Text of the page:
Variability of the atmospheric and oceanic circulations in the earth system gives rise to an array of naturally occurring dynamical modes. Instead of being spatially independent or spatially uniform, climate variability in different parts of the globe is orchestrated by one or a combination of several climate modes, and global changes take place with a distinctive spatial pattern resembling that of the modes-related climate anomalies. Climate impact on the dynamics of terrestrial and marine biosphere also demonstrates clear signals for the mode effects. In this review, we view modes as an important attribute of climate variability, changes, and impact and emphasize the emerging concept that future climate changes may be manifest as changes in the leading modes of the climate system. The focus of this review is on three of the leading modes: the North Atlantic Oscillation, the El Niño-Southern Oscillation, and the Pacific Decadal Oscillation.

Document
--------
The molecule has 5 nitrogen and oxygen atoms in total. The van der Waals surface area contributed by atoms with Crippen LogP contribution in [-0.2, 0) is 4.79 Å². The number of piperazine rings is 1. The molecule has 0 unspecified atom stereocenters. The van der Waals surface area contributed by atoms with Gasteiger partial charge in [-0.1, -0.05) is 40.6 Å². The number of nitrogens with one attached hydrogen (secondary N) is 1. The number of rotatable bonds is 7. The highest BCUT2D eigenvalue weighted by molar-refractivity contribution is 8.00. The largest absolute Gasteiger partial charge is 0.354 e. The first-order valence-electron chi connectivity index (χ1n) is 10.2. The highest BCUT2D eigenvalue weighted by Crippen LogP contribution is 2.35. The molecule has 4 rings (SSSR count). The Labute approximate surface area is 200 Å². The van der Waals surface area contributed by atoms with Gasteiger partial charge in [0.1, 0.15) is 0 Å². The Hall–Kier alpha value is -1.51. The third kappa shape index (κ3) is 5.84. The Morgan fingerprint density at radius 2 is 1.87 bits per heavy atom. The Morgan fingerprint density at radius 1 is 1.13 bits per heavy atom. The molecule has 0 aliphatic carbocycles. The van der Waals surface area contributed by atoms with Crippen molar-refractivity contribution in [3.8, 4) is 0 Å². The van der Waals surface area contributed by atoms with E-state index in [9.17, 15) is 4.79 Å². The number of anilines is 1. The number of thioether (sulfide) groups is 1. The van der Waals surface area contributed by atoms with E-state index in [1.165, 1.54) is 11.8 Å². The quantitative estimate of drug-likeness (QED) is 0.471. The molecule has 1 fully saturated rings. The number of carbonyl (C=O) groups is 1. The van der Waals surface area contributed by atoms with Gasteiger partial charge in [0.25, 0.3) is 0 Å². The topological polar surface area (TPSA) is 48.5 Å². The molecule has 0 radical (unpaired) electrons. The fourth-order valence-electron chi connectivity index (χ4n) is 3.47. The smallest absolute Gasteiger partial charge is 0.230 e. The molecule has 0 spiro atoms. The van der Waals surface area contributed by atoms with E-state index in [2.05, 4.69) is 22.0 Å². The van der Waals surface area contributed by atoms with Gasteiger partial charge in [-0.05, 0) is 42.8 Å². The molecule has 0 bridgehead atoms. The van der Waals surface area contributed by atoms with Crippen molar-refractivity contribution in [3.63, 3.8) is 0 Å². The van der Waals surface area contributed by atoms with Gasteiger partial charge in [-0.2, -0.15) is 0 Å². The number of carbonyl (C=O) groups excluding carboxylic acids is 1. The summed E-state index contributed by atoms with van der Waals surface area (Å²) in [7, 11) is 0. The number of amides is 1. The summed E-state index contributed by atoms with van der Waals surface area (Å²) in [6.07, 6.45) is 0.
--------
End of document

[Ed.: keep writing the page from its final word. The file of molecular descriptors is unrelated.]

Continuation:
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  • Article Type: Review Article
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